Tibetan rights activists claim a "successful" Olympic campaign
Two pro-Tibet activists said Friday that their US- based group's campaign during the Olympic Games to highlight the plight of Tibetans through a series of protests designed to embarrass China was "successful", vowing it was just the beginning, reported dpa.
"I think we've been really successful. We've been able to put the spotlight on this issue, which is globally significant," said Ginger Cassady, 30, from San Francisco, California.
"This is not the end of our campaign, this is just the beginning," said her British companion, Alice Speller, 25. She said the next step was to educate Chinese people about the "real situation" in Tibet.
The two were speaking at a press conference which they said wrapped up the Olympic period campaign that began on August 6 and involved eight demonstrations in Beijing organized by their group, Students for a Free Tibet.
The group has 700 chapters worldwide and has held demonstrations during the Olympic torch relay in other countries, including one on the Golden Gate Bridge in San Francisco.
In Beijing during the past two weeks, the demonstrators unfurled pro-Tibet banners and displayed Tibetan flags on Tiananmen Square, near Olympic venues such as the Bird's Nest stadium, and some chained themselves to a gate of a Beijing park to protest what they say is the plight China's ethnic minorities' culture.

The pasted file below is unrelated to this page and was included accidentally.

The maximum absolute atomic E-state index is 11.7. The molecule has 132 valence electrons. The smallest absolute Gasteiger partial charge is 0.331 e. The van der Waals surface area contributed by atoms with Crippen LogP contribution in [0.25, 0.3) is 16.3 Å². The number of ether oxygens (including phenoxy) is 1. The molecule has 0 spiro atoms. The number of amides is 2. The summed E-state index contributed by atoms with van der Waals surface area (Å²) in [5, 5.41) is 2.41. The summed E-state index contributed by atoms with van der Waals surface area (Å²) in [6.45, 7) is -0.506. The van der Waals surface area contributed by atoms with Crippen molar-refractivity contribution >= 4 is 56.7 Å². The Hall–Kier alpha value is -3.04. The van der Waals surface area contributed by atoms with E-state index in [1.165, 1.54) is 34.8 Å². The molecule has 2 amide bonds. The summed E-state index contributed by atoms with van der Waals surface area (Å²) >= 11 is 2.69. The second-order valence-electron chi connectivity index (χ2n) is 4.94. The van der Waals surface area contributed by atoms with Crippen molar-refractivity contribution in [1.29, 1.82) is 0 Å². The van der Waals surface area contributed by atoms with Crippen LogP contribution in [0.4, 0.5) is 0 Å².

In every incident, Beijing police quickly responded, taking away the banners and flags and detaining the protestors, deporting most of them almost immediately.
Altogether about 50 foreigners, including Tibetans of mixed race and foreign nationality, took part in demonstrating or helping to organize the protests, which occurred sometimes every other day.
Another 100 people overseas helped with coordination, contacting the media and other tasks, the women said.
Ten of the 50 activists who came to China, all on tourist visas, remained under detention, and at least seven were known to have been ordered to serve 10 days in administrative detention, according to the activists.
The women said many had taken time off work to travel to China to bring attention to China's suppression of human rights in Tibet and its stepped up control since the Tibetan uprising and subsequent crackdown in March, in which rights groups said as many as 100 Tibetans were killed.
The pro-Tibet campaign involved activists from at least seven countries, including the US, Britain, Germany and Japan.
"It has shown to the world and Chinese government that people of conscience around the world will stand up and speak with solidarity for Tibetans, that they also support Tibetans' cause," said Speller.
Uniformed and plainclothes police videotaped and listened in on the women as they spoke to about 20 journalists, photographers and cameramen outside the Jianguomenwai Diplomatic Compound, where many foreign correspondents work.
Police did not interrupt the news conference or arrest the women, but Cassady, who was reached by phone later, said four black, unmarked vehicles had been following them since they got into a taxi afterwards.
"We pulled over a few times and they also pulled over," Cassady said.